Claire took a good long look at the birth certificate, and as memories flooded back, she thought she might faint.

Mother: Morag Claire Grayson
Father: Harris Shelton Wood
Daughter: Emma Grayson Wood
Date of Birth: February 14, 1995, 7:35am
Place of Birth: St. Luke’s Hospital, Chicago, Illinois 

Seeing his name in print brought back all the pain and grief Claire lived through all those years ago. She had tried to shield Emma from that grief. The time had come to stop the lie.

 

 
“So did you get my birth certificate?”

“Yes.”

“Can I see it?”

“Let’s wait till after dinner, just so we don’t spill on it. We’re just about ready. Jar Soup tonight.”

“Okay. I guess I really don’t need it till we go to the DMV. But I thought it’d be cool to see it.”

“Why don’t you take Rex around the block and then we can eat.”

 

 

 

 

Emma was chatty that night. She talked about the substitute they had in algebra, and the fight between twin sisters whose parents had named them, inexplicably, Layla and Lila. She talked about how excited she and Marsala were to try Expedition, and what did Claire think they should wear, because it would be fun to get dressed up but nobody ever really got dressed up any more but it was her sixteenth birthday and Valentine’s Day so was Claire able to get a reservation and she definitely would not wear red because everybody wore red on Valentine’s Day and that was so cliché.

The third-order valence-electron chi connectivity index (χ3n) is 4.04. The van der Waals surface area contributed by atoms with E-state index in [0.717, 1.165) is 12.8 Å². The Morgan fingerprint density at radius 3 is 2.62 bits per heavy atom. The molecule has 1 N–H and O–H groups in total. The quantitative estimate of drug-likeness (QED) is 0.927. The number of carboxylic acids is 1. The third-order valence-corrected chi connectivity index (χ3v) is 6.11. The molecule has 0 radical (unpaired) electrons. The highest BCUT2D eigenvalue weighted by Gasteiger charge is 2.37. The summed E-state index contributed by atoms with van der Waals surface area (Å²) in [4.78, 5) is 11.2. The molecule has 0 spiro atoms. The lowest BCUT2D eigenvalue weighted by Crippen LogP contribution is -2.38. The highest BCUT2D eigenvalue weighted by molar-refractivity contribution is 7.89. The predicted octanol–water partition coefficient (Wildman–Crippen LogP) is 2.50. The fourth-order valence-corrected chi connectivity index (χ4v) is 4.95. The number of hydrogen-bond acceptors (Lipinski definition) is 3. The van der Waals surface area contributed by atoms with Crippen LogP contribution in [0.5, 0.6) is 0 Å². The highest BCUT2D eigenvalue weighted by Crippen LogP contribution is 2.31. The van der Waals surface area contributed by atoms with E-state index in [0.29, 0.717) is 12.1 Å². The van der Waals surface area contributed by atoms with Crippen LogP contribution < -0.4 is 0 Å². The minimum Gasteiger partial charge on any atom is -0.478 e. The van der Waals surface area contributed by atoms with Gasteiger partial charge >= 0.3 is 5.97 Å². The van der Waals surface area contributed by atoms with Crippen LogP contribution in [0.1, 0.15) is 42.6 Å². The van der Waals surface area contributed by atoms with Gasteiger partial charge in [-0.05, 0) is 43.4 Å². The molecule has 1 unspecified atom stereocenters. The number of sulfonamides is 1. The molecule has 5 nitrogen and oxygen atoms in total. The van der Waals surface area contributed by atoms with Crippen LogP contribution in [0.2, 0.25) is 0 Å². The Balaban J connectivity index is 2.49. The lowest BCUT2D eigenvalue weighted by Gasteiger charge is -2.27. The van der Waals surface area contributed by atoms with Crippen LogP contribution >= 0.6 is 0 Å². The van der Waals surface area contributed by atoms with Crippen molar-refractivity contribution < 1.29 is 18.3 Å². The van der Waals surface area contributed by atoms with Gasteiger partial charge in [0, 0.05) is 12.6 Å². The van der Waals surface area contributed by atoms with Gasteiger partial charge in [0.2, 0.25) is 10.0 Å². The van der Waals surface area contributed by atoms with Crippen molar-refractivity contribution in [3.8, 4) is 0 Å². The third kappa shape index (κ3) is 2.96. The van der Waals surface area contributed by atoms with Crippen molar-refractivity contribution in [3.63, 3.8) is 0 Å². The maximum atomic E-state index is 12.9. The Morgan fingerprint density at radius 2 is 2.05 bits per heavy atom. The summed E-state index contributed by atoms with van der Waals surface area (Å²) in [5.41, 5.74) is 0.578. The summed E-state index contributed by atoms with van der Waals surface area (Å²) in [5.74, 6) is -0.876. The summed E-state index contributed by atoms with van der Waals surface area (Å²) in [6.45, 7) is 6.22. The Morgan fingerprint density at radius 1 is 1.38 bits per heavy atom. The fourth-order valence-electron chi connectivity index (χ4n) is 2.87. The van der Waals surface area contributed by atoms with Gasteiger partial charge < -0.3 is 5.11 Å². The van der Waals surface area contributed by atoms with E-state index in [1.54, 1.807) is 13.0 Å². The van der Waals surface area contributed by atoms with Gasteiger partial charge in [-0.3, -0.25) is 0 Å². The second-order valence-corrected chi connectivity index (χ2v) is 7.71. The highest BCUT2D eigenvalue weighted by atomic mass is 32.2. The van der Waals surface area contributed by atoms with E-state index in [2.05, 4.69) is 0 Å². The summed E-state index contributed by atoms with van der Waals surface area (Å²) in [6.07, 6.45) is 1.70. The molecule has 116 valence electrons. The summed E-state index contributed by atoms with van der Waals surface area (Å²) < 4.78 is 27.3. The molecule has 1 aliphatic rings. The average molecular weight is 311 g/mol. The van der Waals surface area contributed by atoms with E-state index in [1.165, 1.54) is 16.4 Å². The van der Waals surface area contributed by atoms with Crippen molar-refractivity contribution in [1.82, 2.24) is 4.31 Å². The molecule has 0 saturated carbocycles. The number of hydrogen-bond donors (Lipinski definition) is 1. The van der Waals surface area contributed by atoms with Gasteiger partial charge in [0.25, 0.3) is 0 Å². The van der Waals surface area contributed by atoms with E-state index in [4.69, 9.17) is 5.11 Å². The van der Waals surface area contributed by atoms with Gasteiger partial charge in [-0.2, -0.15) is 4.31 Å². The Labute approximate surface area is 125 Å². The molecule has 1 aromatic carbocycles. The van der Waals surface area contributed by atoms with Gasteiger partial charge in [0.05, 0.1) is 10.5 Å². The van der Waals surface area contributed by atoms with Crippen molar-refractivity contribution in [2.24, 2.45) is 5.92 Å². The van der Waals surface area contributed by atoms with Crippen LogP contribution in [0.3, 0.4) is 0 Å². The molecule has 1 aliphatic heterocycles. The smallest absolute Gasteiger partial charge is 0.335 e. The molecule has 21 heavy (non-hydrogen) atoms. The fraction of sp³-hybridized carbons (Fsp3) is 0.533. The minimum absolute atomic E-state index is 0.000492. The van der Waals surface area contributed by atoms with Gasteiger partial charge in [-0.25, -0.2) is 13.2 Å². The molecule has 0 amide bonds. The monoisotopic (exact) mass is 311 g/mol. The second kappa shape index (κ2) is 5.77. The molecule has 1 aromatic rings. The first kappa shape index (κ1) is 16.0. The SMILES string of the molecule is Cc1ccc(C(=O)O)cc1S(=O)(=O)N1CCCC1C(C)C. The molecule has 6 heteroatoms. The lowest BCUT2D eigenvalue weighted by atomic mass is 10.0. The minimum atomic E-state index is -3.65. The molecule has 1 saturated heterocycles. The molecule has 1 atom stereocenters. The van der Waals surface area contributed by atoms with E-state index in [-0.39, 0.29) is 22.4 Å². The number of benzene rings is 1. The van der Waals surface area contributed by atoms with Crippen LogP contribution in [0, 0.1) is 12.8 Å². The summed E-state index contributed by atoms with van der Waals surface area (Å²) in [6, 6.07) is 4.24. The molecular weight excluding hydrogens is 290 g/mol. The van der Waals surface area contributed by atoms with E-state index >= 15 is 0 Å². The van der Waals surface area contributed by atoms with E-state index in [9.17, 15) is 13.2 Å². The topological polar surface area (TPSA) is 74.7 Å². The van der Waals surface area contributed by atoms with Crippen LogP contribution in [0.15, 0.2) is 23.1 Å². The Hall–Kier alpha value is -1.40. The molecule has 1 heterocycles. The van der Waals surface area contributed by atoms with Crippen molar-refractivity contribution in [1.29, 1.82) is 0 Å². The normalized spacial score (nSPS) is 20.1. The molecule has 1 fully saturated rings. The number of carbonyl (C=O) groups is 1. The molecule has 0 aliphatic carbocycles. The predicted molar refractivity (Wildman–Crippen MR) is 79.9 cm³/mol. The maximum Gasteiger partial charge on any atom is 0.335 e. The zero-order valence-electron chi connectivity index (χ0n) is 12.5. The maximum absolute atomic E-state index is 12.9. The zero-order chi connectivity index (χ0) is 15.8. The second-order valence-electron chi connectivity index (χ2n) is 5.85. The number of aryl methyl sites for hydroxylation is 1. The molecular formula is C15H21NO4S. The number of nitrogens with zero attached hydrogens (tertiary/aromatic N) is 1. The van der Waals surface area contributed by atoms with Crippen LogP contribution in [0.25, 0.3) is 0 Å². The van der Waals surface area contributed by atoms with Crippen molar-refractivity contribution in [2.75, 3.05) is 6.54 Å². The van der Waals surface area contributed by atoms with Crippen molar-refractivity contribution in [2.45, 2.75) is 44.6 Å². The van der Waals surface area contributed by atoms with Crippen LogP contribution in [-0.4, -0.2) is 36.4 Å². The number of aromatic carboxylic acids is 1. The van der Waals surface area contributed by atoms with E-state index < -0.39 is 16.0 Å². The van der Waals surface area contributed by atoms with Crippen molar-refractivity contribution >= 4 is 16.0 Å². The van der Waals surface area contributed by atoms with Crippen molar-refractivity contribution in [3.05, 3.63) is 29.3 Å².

“Hey, Mom, I’ll do the dishes and we can get all my driver’s license stuff together.”

While Emma washed up, Claire prayed. Help me. Forgive my lie. Help Emma.

“Here you go, sweetie.”

Emma opened the faded envelope and stared at the piece of paper. She stared, and then her brow furrowed, and then her eyes got teary . She turned to her mother.

“Mom? Tell me about Dad. You never really talk about him.”

And in a breath’s time, the house of cards Claire had built around Emma, trying to protect her from the truth and from the hurt, collapsed, and she was left with nothing but a damned piece of paper and guilt etched on her face.